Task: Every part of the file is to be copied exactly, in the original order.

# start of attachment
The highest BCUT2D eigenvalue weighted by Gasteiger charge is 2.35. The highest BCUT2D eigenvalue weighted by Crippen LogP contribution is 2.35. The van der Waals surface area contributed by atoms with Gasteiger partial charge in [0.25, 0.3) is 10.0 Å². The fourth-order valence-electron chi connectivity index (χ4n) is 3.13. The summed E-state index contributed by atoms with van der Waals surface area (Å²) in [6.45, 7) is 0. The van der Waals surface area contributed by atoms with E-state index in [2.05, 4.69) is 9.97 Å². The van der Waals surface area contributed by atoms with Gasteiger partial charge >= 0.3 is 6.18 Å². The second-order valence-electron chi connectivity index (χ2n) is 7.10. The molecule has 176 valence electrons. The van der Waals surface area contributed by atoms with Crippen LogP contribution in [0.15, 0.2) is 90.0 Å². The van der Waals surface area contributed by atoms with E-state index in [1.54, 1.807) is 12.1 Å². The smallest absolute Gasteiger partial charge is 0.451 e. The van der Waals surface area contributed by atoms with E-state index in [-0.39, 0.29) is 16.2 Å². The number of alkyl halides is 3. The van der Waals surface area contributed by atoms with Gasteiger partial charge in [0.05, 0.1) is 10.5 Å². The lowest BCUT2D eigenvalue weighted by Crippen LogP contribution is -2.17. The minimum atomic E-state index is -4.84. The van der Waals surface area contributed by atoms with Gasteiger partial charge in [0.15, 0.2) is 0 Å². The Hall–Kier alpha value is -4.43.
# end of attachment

The highest BCUT2D eigenvalue weighted by Gasteiger charge is 2.35. The highest BCUT2D eigenvalue weighted by Crippen LogP contribution is 2.35. The van der Waals surface area contributed by atoms with Gasteiger partial charge in [0.25, 0.3) is 10.0 Å². The fourth-order valence-electron chi connectivity index (χ4n) is 3.13. The summed E-state index contributed by atoms with van der Waals surface area (Å²) in [6.45, 7) is 0. The van der Waals surface area contributed by atoms with E-state index in [2.05, 4.69) is 9.97 Å². The van der Waals surface area contributed by atoms with Gasteiger partial charge >= 0.3 is 6.18 Å². The second-order valence-electron chi connectivity index (χ2n) is 7.10. The molecule has 176 valence electrons. The van der Waals surface area contributed by atoms with Crippen LogP contribution in [0.15, 0.2) is 90.0 Å². The van der Waals surface area contributed by atoms with E-state index in [1.54, 1.807) is 12.1 Å². The smallest absolute Gasteiger partial charge is 0.451 e. The van der Waals surface area contributed by atoms with E-state index in [-0.39, 0.29) is 16.2 Å². The number of alkyl halides is 3. The van der Waals surface area contributed by atoms with Gasteiger partial charge in [0.05, 0.1) is 10.5 Å². The lowest BCUT2D eigenvalue weighted by Crippen LogP contribution is -2.17. The minimum atomic E-state index is -4.84. The van der Waals surface area contributed by atoms with Gasteiger partial charge in [0.15, 0.2) is 0 Å². The Hall–Kier alpha value is -4.43.